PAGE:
Whether you’re contemplating expanding your practice, starting a new practice, or simply wondering what your practice’s profit potential might be, your profits depend on your understanding of local patient demographics. With a host of free online services available, it’s easier and less expensive than ever to understand your area’s demographics and how they might represent threats or opportunities. You need to know how well your area is being served by your practice-type!

One very useful website is www.city-data.com that supplies wide-ranging demographic information on thousands of communities. Among the most telling information is the population and growth trends of your service area — where your patients come from or nearby areas new patients could come from. Often service areas are defined by geographical barriers, valleys, rivers, etc..  When we work with medical practices, we find that compiling data from the various communities in their service area (and other areas of interest) in a spreadsheet is invaluable.  First, we take note of these population demographics: total population, population growth, income and, naturally, any demographic segment particular to your type of practice, such as women, children or the elderly. Next, combine the separate community data so that you can have a single figure for “service area” for each demographic segment.

Now that you’ve compiled data to define the demographics of your service area, you can compare how your service area compares to nearby or similar-sized areas anywhere in the country.  Is there a relatively high, low or average number of your practice-type in your service area when compared to similar other regions? You’ll need to employ your first-hand knowledge to help you define the “service areas”  that compare to yours. Be mindful of population density, income and geography and you should be able to identify at least two competing service areas. You can plug these data from their respective communities into your spreadsheet to calculate the same measures you have for your service area.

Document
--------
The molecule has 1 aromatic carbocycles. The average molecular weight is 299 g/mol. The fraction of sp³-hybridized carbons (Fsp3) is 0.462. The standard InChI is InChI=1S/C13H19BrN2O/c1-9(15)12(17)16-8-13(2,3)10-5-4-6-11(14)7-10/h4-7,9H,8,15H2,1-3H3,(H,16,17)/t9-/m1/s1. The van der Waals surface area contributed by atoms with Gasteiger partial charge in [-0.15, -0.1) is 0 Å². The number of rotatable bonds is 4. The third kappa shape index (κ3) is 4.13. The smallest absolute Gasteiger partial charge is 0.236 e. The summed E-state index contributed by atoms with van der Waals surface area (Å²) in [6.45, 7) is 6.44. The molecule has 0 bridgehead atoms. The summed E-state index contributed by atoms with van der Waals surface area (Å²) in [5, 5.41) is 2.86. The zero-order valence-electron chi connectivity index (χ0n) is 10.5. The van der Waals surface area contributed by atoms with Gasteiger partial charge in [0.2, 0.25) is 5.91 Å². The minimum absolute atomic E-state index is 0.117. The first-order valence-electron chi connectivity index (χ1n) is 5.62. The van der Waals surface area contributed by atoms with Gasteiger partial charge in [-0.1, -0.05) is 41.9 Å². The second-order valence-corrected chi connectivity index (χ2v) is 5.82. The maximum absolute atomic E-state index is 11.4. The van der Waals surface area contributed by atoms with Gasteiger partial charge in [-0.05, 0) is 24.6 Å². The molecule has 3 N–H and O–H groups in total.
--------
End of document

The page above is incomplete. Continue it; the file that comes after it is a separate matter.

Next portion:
Now that you’ve become somewhat of an expert on the population, it’s time to gather information on the physicians. You’ll goal is to find the number of physicians (FTEs) that serve your service area and your comparison service areas.  You can do local searches for physicians on www.healthgrades.com, www.vitals.com or even Google.  To populate your spreadsheet with the most accurate information, you’ll have to make judgement calls regarding physicians practicing near the borders of service areas as well as those that serve on a part-time basis, but it’s usually not too difficult to get a sensible figure.

You’re close to your moment of glory. Calculate the density of physicians per capita (for your practice type) in your service area and the comparison service areas. Actually, I like to use physicians per 100k of population [=physicians/(population/100,000)].  This data makes a fantastic chart that tells you a lot about your market at a glance, and can be among the most valuable in making informed decisions about your practice.  When presented as a series of charts and graphs, these data can really illuminate your planning and help you shine.

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